TURN TOXIC IN HOT PUT IT IN THE COOL

 

(Id., lines D3/PSC3 and ID3/PSC3.)

 

SHPR CALLED TO SAY SHPMT MAY BECOME TOXIC IF NOT REFRIDGORATED [sic]...NN TO BE FOUND SOON..IBC FROM SUSHMA4..SAYS SHPMT MAY BECOME TOXIC IF DRY ICE EVAPORATES AND SHPMT THAWS.

 

(Id., lines X13/0 to X16/0.)

 

ALSO PC SHOULD BE REFRIGERATED AND IT WAS NOT IN COOLER.

 

(Id., lines X36/T to X37/T.)

 

PER ABV ORD SAYS NOT IN COOLER...PER MR UNGER *fn5" THEY CHECKED COOLER YESTERDAY SO WE KNOW IT IS NOT THERE...NN TO LOOK ELSEWHERE...PER I FIELD THIS STUF [sic] GETS TOXIC IF NOT KEPT COOL.

 

(Id., lines X53/T to X56/T.)

 

****IF SHPMNT FOUND ANY TIME PLZ CTC SHPR-CNEE..IS WORTHLESS-DANGEROUS IF USED/INJECTABLE DRUGS--VERY IMPORTANT IT IS DESTROYED PROPERLY***

 

(Id., lines X60/T to X62/T.)

 In addition to the conversations described above, Aceto advised American in writing of the importance of keeping the product cool. In a letter dated September 2, 1992, Aceto requested that American continue to search for the shipment, explaining that "in the event the shipment is found, it must be kept under refrigeration, and must not be opened for any reason." (Letter from Aceto Corp. to American Airlines of 9/2/92, Ex. 2 to Def.'s 12(m) Statement.) Aceto also informed American that it was holding the airline responsible for the "missing" shipment in the amount of $ 98,526.54, adding that "the value [ ] makes it imperative that an extensive search is made to locate these goods." (Id.)

  American finally located the shipment on September 5, 1992 in an unrefrigerated condition. (Pl.'s 12(n) Statement P 8.) Aceto did not accept the shipment, fearing that it may have become toxic, volatile, and thus hazardous to any person who may open it. (Id. PP 9 13.) Nor did Aceto or American ever open the container to determine whether or to what extent the goods were damaged, owing to Aceto's specific instructions to return the shipment unopened to its manufacturer, Omnichem. (Id. PP 9, 13; Def.'s 12(m) Statement P 13.) These warnings and instructions appear in a letter from Aceto to American dated September 14, 1992. In pertinent part, the letter states:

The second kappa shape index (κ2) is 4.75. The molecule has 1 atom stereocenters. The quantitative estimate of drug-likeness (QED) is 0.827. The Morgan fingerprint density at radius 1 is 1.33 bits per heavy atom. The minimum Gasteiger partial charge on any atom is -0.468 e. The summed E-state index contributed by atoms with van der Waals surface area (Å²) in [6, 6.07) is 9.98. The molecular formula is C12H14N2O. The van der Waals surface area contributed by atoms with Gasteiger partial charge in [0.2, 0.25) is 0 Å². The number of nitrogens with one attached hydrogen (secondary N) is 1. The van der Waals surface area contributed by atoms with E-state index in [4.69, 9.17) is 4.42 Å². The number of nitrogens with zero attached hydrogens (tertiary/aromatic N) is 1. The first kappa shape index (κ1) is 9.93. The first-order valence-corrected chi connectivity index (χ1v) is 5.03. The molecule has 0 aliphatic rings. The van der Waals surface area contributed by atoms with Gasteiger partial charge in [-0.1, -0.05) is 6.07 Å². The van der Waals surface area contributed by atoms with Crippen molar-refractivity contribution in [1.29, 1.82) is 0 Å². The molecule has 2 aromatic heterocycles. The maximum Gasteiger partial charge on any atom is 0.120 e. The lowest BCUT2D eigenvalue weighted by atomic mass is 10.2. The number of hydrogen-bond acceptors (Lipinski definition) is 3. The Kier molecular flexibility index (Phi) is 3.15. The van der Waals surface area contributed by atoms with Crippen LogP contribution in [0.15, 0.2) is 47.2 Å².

VINCRISTINE SULFATE loses potency when removed from refrigeration. American Airlines has not kept this product under refrigeration as per Bill of Lading instructions. It might, in this case, no longer meet the specifications of the Pharmacopeia, and be therefore, unusable for medicinal purposes. In addition, the price is based on material being 100% active. If, and as it loses potency, the percentage lost would be worked into the value of the product.

 

Omnichem, the shipper and producer, is willing to accept the return of the goods. Upon receipt they will analyze the product and then determine whether it is usable as is, whether it has to be reworked, or whether it has to be disposed of. If reworking is done, there would be a cost involved both in reprocessing and possible loss of potency.

 

Please assure us any claim of any monies involved in the re-working or disposal of the material will be agreed upon and paid by your firm.

 

* * * * * * *

 

URGENT! RETURN SHIPMENT MUST BE KEPT IN REFRIGERATOR BETWEEN 2 AND 10 DEGREES CENTIGRADE.

 (Letter from Aceto Corp. to American Airlines of 9/14/92, Ex. 3 to Def's 12(m) Statement (bold in original; italics added).)

 Pursuant to Plaintiff's instructions, American returned the shipment (without charge) to Omnichem on September 23, 1992, some thirty days after the airline had initially assumed custody and control of the shipment. (Def.'s 12(m) Statement P 11; Pl.'s 12(n) Statement P 10.) At some point in time, Omnichem found the product to be "out of specs" and "not recoverable" and consequently disposed of it by incineration. (Telefax from Omnichem to Kennedy Lillis Schmidt & English of 7/9/93, Ex. 5 to Def.'s 12(m) Statement.) *fn6"